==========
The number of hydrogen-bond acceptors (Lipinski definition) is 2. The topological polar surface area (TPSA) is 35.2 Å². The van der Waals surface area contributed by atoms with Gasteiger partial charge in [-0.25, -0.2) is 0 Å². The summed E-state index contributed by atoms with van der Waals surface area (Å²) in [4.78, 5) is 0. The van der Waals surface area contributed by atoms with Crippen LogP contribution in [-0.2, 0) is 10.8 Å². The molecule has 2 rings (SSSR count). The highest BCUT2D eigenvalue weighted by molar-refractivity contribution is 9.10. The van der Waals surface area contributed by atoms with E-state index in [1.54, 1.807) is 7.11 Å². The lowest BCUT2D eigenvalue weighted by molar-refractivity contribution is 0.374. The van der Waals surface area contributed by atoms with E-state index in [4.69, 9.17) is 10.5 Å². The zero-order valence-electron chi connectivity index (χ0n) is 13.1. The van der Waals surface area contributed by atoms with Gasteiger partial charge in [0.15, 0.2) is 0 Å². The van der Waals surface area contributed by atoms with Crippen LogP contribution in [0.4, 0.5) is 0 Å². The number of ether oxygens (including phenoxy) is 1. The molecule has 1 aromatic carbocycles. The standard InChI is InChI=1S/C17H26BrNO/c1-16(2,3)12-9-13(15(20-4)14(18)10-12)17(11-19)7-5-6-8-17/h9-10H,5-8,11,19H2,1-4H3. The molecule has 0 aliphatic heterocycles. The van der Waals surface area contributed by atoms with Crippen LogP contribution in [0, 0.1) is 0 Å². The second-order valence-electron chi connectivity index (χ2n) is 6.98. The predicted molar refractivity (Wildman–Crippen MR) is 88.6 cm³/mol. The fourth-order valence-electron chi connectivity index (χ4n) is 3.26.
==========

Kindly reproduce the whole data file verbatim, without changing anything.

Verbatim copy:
The number of hydrogen-bond acceptors (Lipinski definition) is 2. The topological polar surface area (TPSA) is 35.2 Å². The van der Waals surface area contributed by atoms with Gasteiger partial charge in [-0.25, -0.2) is 0 Å². The summed E-state index contributed by atoms with van der Waals surface area (Å²) in [4.78, 5) is 0. The van der Waals surface area contributed by atoms with Crippen LogP contribution in [-0.2, 0) is 10.8 Å². The molecule has 2 rings (SSSR count). The highest BCUT2D eigenvalue weighted by molar-refractivity contribution is 9.10. The van der Waals surface area contributed by atoms with E-state index in [1.54, 1.807) is 7.11 Å². The lowest BCUT2D eigenvalue weighted by molar-refractivity contribution is 0.374. The van der Waals surface area contributed by atoms with E-state index in [4.69, 9.17) is 10.5 Å². The zero-order valence-electron chi connectivity index (χ0n) is 13.1. The van der Waals surface area contributed by atoms with Gasteiger partial charge in [0.15, 0.2) is 0 Å². The van der Waals surface area contributed by atoms with Crippen LogP contribution in [0.4, 0.5) is 0 Å². The number of ether oxygens (including phenoxy) is 1. The molecule has 1 aromatic carbocycles. The standard InChI is InChI=1S/C17H26BrNO/c1-16(2,3)12-9-13(15(20-4)14(18)10-12)17(11-19)7-5-6-8-17/h9-10H,5-8,11,19H2,1-4H3. The molecule has 0 aliphatic heterocycles. The van der Waals surface area contributed by atoms with Crippen LogP contribution in [0, 0.1) is 0 Å². The second-order valence-electron chi connectivity index (χ2n) is 6.98. The predicted molar refractivity (Wildman–Crippen MR) is 88.6 cm³/mol. The fourth-order valence-electron chi connectivity index (χ4n) is 3.26.